The government's contention that Bull is not entitled to be heard on this claim because he failed to raise the issue in the district court is without merit. Bull had no opportunity to object at sentencing because the court included the requirement for the first time in its final written judgment. Therefore Bull properly objected to the court's holding. See United States v. Jones, 899 F.2d 1097, 1102 (1990), overruled on other grounds, United States v. Morrill, 984 F.2d 1136 (11th Cir.1993).
Bull mistakenly characterizes this omission in the orally imposed sentence as creating a conflict between it and the written order of judgment so that the oral sentence controls, citing United States v. Benitez-Zapata, 131 F.3d 1444, 1447 n. 4 (11th Cir.1997). If anything, the omission created an ambiguity, in which case “it is proper to look to the written judgment to ascertain the court's intention.” United States v. Purcell, 715 F.2d 561, 563 (11th Cir.1983). As a general rule, “[i]n determining the terms of a sentence, it is the intent of the sentencing judge which controls and that intent is to be determined by reference to the entire record.” Purcell, 715 F.2d at 563.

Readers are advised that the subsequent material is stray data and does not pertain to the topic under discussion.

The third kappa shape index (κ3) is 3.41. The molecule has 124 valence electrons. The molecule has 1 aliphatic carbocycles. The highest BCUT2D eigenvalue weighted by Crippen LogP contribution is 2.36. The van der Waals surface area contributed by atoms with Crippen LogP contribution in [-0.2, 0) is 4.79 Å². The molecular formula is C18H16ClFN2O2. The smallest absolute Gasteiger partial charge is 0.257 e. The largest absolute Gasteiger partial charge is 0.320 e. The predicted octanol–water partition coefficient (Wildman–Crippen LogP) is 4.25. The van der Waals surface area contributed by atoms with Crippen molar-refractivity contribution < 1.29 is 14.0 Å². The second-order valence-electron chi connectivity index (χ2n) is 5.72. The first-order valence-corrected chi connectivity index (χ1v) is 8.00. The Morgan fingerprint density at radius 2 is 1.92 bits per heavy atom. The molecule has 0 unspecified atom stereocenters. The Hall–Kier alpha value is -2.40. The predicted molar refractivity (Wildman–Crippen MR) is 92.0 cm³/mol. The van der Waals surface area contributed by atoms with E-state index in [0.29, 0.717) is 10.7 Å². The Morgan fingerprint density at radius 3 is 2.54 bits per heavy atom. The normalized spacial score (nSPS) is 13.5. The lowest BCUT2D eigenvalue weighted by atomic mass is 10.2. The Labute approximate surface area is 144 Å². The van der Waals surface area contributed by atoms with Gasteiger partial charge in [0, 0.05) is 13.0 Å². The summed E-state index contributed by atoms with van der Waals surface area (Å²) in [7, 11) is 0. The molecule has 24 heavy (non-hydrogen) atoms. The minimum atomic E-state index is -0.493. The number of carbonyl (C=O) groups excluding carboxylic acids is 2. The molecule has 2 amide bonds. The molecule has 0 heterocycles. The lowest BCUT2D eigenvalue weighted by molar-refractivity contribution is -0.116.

In this case, the district court orally sentenced Bull to a term of supervised release subject to a special condition of mental health treatment, but made no mention of whether Bull would be responsible for the cost of the treatment. The written order of judgment, imposing the cost of the treatment upon Bull, does not conflict with the requirement that he attend treatment. Furthermore, the district court's oral finding that Bull is unable to pay a fine is not inconsistent with its ruling concerning cost of treatment, because the requirement is contingent upon his ability to pay. Upon review of the entire record, the court's holding is consistent with its apparent intent that Bull attend mental health treatment and that he should contribute to the cost of such treatment based upon his ability to pay.
RONEY, Senior Circuit Judge: